“The risk is the market is unable to absorb the additional supply and you do have a big adjustment in valuations,” TD Securities rates strategist Gennadiy Goldberg told Reuters. “We will still see more long-end supply than we did pre-COVID for quite some time, so all else being equal that should pressure rates a bit higher and the [yield] curve a bit steeper.”
The good news is that because mortgage rates have already risen by more than 2 percentage points this year, homeowners aren’t as eager to refinance their existing mortgages — which means the Fed may have a hard time hitting its targets for rolling off its mortgage debt.
At a press conference last month where Powell laid out the Fed’s quantitative tightening targets, he said it may not even be able to hit the initial $17.5 billion cap on rolloffs of its mortgage-backed securities.
“At the current level of mortgage rates, the actual pace of agency MBS runoff would likely be less than this monthly cap amount,” Powell said.
Demand for mortgages at lowest level since December 2018
In the meantime, demand for purchase loans fell slightly last week even as mortgage rates came down for the fourth time in five weeks, with first-time homebuyers facing the greatest challenges from this year’s runup in mortgage rates.
After adjusting for seasonal factors, applications for purchase mortgages were down 1 percent last week compared to the week before, according to the Mortgage Bankers Association’s Weekly Mortgage Applications survey.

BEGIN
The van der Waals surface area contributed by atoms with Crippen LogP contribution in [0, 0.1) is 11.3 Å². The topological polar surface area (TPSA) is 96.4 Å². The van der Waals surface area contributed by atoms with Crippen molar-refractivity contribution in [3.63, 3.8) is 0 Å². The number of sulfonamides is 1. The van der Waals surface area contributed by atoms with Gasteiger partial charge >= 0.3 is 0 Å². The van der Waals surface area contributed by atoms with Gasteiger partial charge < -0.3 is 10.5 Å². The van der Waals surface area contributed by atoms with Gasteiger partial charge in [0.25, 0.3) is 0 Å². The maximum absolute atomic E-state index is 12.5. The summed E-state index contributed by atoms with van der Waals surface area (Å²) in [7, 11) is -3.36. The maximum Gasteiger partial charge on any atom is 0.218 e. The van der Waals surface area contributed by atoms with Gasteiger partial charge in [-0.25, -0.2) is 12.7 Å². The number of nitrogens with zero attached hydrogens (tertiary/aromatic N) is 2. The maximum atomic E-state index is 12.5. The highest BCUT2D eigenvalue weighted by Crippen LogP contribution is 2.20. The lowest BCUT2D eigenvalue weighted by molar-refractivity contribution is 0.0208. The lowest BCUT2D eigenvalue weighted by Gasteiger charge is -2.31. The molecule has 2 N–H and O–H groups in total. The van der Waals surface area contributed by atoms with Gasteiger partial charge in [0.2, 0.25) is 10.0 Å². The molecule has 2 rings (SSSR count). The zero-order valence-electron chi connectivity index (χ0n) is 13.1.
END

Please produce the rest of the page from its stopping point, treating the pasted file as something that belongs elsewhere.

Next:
Purchase loan applications were down 14 percent from a year ago, but “with more activity in the larger loan sizes,” MBA forecaster Joel Kan said, in a statement. “Demand is high at the upper end of the market, and supply and affordability challenges are not as detrimental to these borrowers as they are to first-time buyers.”
While the average conventional purchase loan request was $460,800, the average request for FHA loans that are popular with first-time homebuyers, was $258,100.
If demand for purchase loans is weaker, requests for refinancing have fallen off even more dramatically, dropping 5 percent week-over-week and 75 percent from a year ago, the survey found.
Aggregate demand for mortgages, both purchase and refinancing, has fallen to the lowest level since December 2018, “as the purchase market continues to struggle with supply and affordability challenges,” Kan said.
For the week ending May 27, the MBA reported average rates for the following types of loans:
- For 30-year fixed-rate conforming mortgages (loan balances of $647,200 or less), rates averaged 5.33, down from 5.46 percent the week before. With points decreasing to 0.51 from 0.60 (including the origination fee) for 80 percent loan-to-value ratio (LTV) loans, the effective rate also decreased.
- Rates for 30-year fixed-rate jumbo mortgages (loan balances greater than $647,200) averaged 4.93 percent, down from 5.02 percent the week before. Although points remained unchanged at 0.41 (including the origination fee) for 80 percent LTV loans, the effective rate also decreased.
- For 30-year fixed-rate FHA mortgages, rates averaged 5.20 percent, down from 5.36 percent the week before. With points decreasing to 0.69 from 0.82 (including the origination fee) for 80 percent LTV loans, the effective rate also decreased.
- Rates for 15-year fixed-rate mortgages averaged 4.59 percent, down from 4.72 percent the week before. With points decreasing to 0.63 from 0.70 (including the origination fee) for 80 percent LTV loans, the effective rate decreased.
- For 5/1 adjustable-rate mortgages (ARMs), rates averaged 4.46 percent, down from 4.49 percent the week before. With points decreasing to 0.68 from 0.76 (including the origination fee) for 80 percent LTV loans, the effective rate also decreased.